I started correcting and editing texts for TRANSLATION-PROBST whilst I was working as a German language and cultural history teacher at the Zürich University of Applied Sciences. But now I am retired and have plenty of time to do this interesting work. I still work with language, but not with theories and models like I did when I was a lecturer. Now I work with language in practical terms – with different texts about different subjects. Sometimes I’m amazed at how different our work at the university was from what I do now, but this conflict between theory and practice will probably always be there.
I see real people in front of me when I’m correcting and editing texts – those who have written them and those who will read them. To some extent I know what they are looking for: texts need to be accurate and understandable, and they need to have an effect on the reader. Of course my knowledge gained from teaching linguistics helps me – for example I can use my understanding of functional and pragmatic styles- but I am more concerned with the way in which language is used.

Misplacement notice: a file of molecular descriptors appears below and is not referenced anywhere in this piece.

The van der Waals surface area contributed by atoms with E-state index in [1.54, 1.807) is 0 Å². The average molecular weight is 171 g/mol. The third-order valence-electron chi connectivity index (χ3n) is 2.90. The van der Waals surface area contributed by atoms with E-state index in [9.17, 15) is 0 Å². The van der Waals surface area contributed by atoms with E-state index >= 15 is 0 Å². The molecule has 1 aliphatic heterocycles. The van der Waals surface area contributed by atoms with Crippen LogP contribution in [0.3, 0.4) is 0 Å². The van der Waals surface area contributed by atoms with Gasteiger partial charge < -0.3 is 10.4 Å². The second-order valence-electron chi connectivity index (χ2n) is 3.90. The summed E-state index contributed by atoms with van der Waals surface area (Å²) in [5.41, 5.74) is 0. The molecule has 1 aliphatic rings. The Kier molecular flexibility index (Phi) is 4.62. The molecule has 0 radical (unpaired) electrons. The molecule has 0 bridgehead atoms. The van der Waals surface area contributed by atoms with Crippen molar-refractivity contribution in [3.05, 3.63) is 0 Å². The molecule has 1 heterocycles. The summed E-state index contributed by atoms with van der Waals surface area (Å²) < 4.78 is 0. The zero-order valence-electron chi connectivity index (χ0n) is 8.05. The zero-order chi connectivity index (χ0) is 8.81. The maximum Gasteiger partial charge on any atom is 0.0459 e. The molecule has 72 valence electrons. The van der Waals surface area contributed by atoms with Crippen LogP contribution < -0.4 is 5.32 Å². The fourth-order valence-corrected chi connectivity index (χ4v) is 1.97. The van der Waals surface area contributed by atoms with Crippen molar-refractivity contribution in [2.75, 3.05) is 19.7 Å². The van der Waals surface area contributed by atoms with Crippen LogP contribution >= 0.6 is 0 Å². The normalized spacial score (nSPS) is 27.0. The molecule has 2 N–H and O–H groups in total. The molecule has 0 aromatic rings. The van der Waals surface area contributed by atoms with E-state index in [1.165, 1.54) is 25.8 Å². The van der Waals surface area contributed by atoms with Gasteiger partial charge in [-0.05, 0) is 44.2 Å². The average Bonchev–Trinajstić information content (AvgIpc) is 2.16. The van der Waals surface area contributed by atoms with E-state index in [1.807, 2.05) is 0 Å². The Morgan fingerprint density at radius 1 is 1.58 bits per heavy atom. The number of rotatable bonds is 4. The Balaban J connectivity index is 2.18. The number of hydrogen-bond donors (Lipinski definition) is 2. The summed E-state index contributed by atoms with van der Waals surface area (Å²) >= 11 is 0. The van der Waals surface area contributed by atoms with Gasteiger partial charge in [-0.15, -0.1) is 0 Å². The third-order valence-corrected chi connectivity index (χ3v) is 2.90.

I have always worked intensively with literature, and I still do. You may think that I have to put this aspect of language to one side in my work as a proofreader / editor, but that is not the case. Even correcting and editing factual texts has an element of creativity to it. I play with the different ways of expressing something and I pay attention to the sound of the language. Obviously in this respect I have more freedom when I write my own texts- I am more conservative as a proofreader / editor. I don’t like the superficial language that you read everywhere these days which isn’t made of proper sentences. Vitality, clarity and intelligibility can also be achieved by using language that is commonly understood and which retains the basic elements of German.